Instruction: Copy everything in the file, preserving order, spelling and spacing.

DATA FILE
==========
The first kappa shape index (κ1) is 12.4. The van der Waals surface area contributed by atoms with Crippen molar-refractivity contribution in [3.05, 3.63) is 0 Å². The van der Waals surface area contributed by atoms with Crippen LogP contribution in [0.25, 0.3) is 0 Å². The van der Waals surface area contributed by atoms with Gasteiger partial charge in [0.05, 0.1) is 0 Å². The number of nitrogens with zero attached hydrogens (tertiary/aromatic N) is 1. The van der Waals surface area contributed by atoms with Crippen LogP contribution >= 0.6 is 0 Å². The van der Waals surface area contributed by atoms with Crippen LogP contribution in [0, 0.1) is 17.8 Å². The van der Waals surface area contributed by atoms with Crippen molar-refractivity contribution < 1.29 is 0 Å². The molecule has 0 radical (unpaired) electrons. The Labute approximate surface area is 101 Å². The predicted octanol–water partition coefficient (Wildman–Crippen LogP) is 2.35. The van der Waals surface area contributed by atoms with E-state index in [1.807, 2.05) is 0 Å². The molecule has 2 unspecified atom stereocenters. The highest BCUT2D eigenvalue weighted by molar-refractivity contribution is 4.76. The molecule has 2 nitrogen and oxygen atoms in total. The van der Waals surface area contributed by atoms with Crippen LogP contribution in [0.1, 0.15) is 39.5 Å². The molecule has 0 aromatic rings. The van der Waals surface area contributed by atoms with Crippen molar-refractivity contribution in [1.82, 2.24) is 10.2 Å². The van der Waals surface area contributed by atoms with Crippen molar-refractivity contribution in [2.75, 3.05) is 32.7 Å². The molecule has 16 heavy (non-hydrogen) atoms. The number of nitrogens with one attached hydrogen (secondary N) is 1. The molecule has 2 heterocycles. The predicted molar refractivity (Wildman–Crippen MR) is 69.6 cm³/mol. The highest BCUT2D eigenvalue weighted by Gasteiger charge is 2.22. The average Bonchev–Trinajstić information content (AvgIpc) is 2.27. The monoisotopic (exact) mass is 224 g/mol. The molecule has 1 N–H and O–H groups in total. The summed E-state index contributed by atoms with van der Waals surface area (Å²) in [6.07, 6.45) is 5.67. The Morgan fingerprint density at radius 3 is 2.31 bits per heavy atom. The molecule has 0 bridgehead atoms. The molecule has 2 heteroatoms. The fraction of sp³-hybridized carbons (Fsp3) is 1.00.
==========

The first kappa shape index (κ1) is 12.4. The van der Waals surface area contributed by atoms with Crippen molar-refractivity contribution in [3.05, 3.63) is 0 Å². The van der Waals surface area contributed by atoms with Crippen LogP contribution in [0.25, 0.3) is 0 Å². The van der Waals surface area contributed by atoms with Gasteiger partial charge in [0.05, 0.1) is 0 Å². The number of nitrogens with zero attached hydrogens (tertiary/aromatic N) is 1. The van der Waals surface area contributed by atoms with Crippen LogP contribution >= 0.6 is 0 Å². The van der Waals surface area contributed by atoms with Crippen LogP contribution in [0, 0.1) is 17.8 Å². The van der Waals surface area contributed by atoms with Crippen molar-refractivity contribution < 1.29 is 0 Å². The molecule has 0 radical (unpaired) electrons. The Labute approximate surface area is 101 Å². The predicted octanol–water partition coefficient (Wildman–Crippen LogP) is 2.35. The van der Waals surface area contributed by atoms with E-state index in [1.807, 2.05) is 0 Å². The molecule has 2 unspecified atom stereocenters. The highest BCUT2D eigenvalue weighted by molar-refractivity contribution is 4.76. The molecule has 2 nitrogen and oxygen atoms in total. The van der Waals surface area contributed by atoms with Crippen LogP contribution in [0.1, 0.15) is 39.5 Å². The molecule has 0 aromatic rings. The van der Waals surface area contributed by atoms with Crippen molar-refractivity contribution in [1.82, 2.24) is 10.2 Å². The van der Waals surface area contributed by atoms with Crippen molar-refractivity contribution in [2.75, 3.05) is 32.7 Å². The molecule has 16 heavy (non-hydrogen) atoms. The number of nitrogens with one attached hydrogen (secondary N) is 1. The molecule has 2 heterocycles. The predicted molar refractivity (Wildman–Crippen MR) is 69.6 cm³/mol. The highest BCUT2D eigenvalue weighted by Gasteiger charge is 2.22. The average Bonchev–Trinajstić information content (AvgIpc) is 2.27. The monoisotopic (exact) mass is 224 g/mol. The molecule has 1 N–H and O–H groups in total. The summed E-state index contributed by atoms with van der Waals surface area (Å²) in [6.07, 6.45) is 5.67. The Morgan fingerprint density at radius 3 is 2.31 bits per heavy atom. The molecule has 0 bridgehead atoms. The molecule has 2 heteroatoms. The fraction of sp³-hybridized carbons (Fsp3) is 1.00.